Dunning in C. Figley (Ed.) Treating Compassion Fatigue] Discussing this phenomenon with the many caregivers that I have treated
has led to the distillation of two key and critical ingredients for the prevention and treatment of compassion fatigue. These
are the development and maintenance of a non-anxious presence and self-validated caregiving. It is my strong bias, borne out
by the reports from several seasoned and thoroughly compassion-fatigued whom I have treated, that attention to maintaining
these two important areas, along with good self-care renders the caregiver 100% resilient to the negative effects of caregiving.
They still experience pain, maybe even more so, however this pain no longer diminishes them because they have found that to
maintain their non-anxious presence and self-validation they must “re-fill” themselves with nurturing and active experiences.
As it turns out, the best treatment and prevention for compassion fatigue is to live a good life.
In my work with the Accelerated Recovery Program, I have had the good fortune to train the mental health professionals of the
FBI (who have adopted the ARP), helping professionals who have provided ongoing relief services to the survivors of the OKC
bombing many care providers who provided help to the survivors of 9/11, along with hundreds of other clinicians from all over
the world. With each of these caregivers, I have been blessed to witness them make their own transformations and come into
balance with themselves. This has been fascinating and rewarding work.
When we (Anna Baranowski, Ph.D., co-developer) found that the ARP was even more effective than we had hoped, we were approached
by the Traumatology Institute to develop a training for clinicians wishing to implement the ARP with caregivers in their locale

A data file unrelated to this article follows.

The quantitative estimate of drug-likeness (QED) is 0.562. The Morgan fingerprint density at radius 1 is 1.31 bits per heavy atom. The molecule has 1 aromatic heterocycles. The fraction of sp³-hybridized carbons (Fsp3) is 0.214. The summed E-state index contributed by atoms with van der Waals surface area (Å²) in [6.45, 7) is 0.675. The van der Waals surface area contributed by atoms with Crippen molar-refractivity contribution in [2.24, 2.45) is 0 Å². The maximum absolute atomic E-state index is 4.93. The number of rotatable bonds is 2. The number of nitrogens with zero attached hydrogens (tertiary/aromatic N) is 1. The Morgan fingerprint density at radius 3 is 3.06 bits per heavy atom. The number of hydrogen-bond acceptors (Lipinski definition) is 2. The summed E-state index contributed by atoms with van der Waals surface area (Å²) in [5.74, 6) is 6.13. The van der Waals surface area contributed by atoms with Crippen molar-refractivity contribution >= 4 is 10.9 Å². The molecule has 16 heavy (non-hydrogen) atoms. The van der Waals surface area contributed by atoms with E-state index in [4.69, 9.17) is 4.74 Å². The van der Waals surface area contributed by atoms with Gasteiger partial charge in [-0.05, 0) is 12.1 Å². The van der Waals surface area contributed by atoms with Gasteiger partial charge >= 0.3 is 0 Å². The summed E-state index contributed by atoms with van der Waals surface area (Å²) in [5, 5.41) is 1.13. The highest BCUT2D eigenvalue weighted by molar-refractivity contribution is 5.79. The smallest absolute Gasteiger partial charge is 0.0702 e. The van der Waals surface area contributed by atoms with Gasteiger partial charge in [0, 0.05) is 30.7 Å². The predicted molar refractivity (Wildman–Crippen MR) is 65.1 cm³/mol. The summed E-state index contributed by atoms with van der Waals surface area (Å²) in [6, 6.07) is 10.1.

suffering with compassion fatigue. We developed the Certified Compassion Fatigue Specialist Training (CCFST)  program and
began offering this training in January of 1999. Since that time approximately 1000 professionals have been trained as Compassion
Fatigue Specialists and are implementing the ARP model. The most exciting aspect of this training is that we have included most
of the interventions of the ARP in this two-day training to create a powerfully evocative and experiential certification training.
We reasoned that if the ARP was effective in ameliorating individual’s compassion fatigue symptoms, wouldn’t the CCFST be effective
in lessen the group’s? This was the advent of our “training-as-treatment” intervention that I have studied as part of my doctoral
work. Our data collection and analysis has shown that the CCFST does, indeed, significantly lower compassion fatigue and burnout
symptoms experienced by the participants. (Chick here for a PDF copy of the study: Treatment Effectiveness of the Certified
Compassion Fatigue Specialist Training Program .
We have found, in our clinical work and in our teaching, that compassion fatigue is both a blessing and a curse. A blessing in that
the symptoms force us to take seriously and honor the ways in which we provide care and the ways in which we care for ourselves. A
curse insofar that as we avoid making these necessary shifts in our perceptions and behaviors we can suffer immensely with the symptoms
of this insidious condition. The exciting thing is that compassion fatigue is amenable to treatment and as the care giver addresses
with intention the symptoms and causes of compassion fatigue, not only do these symptoms ameliorate but their life is often transformed
from pain and demoralization into a comfortable sanctuary from which they are empowered to become true givers of light—ever burning
bright and never burning out.